Reports over the past two years, since the beginning of 2000, estimate that though Pakistan may have fewer nuclear warheads, it has a more effective and deployable delivery system both in terms of aircraft and missiles. The speculative assessment is that Pakistan has converted its F-16 and Mirage aircraft to carry nuclear warheads. It is believed that while India is still developing and perfecting various categories of its missiles, Pakistan has tested the M-11 missiles supplied by China and the Nodong missiles supplied by North Korea. There have also been reports that Pakistan has finalised its command and control systems to manage its nuclear weapons systems and related arrangements. Most of these reports emanate from Western academic and specialised sources. While India may have more nuclear warheads and the capacity to produce a larger number, it is believed that Indiaís delivery systems are still in the experimental stage and that India has not as yet finalised its command and control systems to manage its nuclear weapons and missile capacities. Neither the Government of India nor the Government of Pakistan has given out any definitive information on these speculative assessments.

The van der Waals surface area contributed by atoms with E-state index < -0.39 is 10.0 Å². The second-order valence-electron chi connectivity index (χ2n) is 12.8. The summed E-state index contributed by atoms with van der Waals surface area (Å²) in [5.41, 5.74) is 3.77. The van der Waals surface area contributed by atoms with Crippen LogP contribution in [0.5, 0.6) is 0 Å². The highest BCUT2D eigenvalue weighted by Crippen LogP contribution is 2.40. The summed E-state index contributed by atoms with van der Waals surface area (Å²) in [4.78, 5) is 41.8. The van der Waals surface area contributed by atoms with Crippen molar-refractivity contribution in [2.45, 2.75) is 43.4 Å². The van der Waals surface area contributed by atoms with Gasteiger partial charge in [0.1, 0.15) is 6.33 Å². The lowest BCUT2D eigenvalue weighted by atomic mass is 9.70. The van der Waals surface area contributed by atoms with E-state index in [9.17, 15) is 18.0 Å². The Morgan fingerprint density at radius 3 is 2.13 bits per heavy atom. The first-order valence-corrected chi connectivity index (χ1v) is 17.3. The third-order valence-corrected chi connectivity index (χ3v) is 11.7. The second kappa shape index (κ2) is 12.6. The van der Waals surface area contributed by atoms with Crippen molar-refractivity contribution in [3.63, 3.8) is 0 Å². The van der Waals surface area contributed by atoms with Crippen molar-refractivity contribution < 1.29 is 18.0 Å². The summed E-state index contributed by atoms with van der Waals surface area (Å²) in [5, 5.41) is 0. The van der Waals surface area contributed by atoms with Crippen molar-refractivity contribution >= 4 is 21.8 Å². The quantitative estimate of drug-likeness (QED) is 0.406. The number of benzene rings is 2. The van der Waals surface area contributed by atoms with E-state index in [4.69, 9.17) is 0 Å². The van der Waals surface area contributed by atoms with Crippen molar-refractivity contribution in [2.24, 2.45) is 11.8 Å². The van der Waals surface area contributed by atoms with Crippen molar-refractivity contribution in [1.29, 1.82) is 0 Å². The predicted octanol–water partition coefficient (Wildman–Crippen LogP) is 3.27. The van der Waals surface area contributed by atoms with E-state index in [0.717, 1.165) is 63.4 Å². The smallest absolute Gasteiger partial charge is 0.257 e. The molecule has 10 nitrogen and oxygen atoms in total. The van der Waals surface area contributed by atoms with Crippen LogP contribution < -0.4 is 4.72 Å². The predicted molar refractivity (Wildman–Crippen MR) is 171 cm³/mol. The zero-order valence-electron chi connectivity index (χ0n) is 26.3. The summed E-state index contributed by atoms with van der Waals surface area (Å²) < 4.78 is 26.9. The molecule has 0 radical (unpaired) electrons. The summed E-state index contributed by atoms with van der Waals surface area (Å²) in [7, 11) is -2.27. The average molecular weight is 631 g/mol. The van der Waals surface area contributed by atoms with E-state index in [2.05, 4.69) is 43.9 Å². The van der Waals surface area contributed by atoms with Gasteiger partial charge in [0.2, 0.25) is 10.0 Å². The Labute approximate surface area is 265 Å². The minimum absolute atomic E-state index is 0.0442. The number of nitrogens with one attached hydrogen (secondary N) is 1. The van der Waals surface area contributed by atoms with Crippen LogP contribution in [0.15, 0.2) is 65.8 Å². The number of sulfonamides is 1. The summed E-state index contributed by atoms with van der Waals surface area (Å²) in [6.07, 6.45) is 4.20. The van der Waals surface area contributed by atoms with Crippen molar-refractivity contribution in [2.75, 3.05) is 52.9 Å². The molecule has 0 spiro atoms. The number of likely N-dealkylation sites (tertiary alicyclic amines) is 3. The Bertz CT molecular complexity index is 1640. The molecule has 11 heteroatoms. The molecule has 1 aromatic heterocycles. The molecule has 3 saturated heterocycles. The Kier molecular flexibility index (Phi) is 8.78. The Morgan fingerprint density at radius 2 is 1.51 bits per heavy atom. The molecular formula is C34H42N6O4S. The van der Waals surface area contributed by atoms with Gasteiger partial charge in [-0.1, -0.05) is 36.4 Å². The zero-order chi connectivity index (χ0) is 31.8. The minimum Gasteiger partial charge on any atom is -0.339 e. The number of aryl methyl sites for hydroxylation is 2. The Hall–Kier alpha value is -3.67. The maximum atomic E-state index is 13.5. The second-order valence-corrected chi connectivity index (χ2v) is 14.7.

The rationale for Pakistanís nuclear weapons programme continuously harped on is that Pakistan has always been quantitatively and technologically weaker than India in military terms. Indiaís counter-argument is that in terms of the ratio between defence responsibilities and the size of the armed forces, specially in terms of territorial defence from external aggression, this argument is not valid. It would be relevant, therefore, to mention the factual position in terms of conventional military balance between the two countries, which would include not just the regular armed forces, but also the paramilitary forces and the equipment which they have. The most fundamental factor while undertaking this comparative assessment is the territorial factor. India has a roughly 2000-kilometre border with Pakistan (including the Line of Control). It has another 3500-3800-kilometre boundary stretching from Ladakh in the northwest to Arunachal Pradesh in the east. In addition, it has a 1600-kilometre border with Myanmar and southwestern China. This is apart from Indiaís borders with Bangladesh, and the coastline stretching from West Bengal to the Gulf of Cambay. India has a regular land army of 1,303,000 and an additional reserve of 535,000. India has 3414 battle tanks (out of which about 1100 are not readily deployable). It has about 4500 artillery pieces, about 2400 air defence guns and about 1800 surface-to-air missiles of various categories. The size of the Indian Navy is about 53,000, including 5000 naval aviation personnel and 1000 marines. It has 16 submarines, most of them obtained from the former Soviet Union. It has 26 surface combat ships which include 8 destroyers, 12 frigates and 5 corvettes. India has 38 corvettes in its Coastguard services. The navy is equipped with a variety of conventional weapons and missiles. The naval aviation wing is primarily equipped with Sea Harrier and Chetak helicopters and 37 combat aircraft. The Indian Air Force has a strength of 150,000 personnel. It has 774 combat aircraft and 34 armed helicopters of the larger size. Indiaís paramilitary forces consist of the National Security Guard, the Special Frontier Force, the Rashtriya Rifles, the Defence Security Corps, the Indo-Tibetan Border Police, the Assam Rifles, the Railway Protection Force, the Central Industrial Security Force, the Central Reserve Police Force, the Border Security Force, the Home Guard, the State Armed Police, the Civil Defence Corps and the Coastguard. The total strength of these 14 paramilitary cadres is roughly 1,066,000.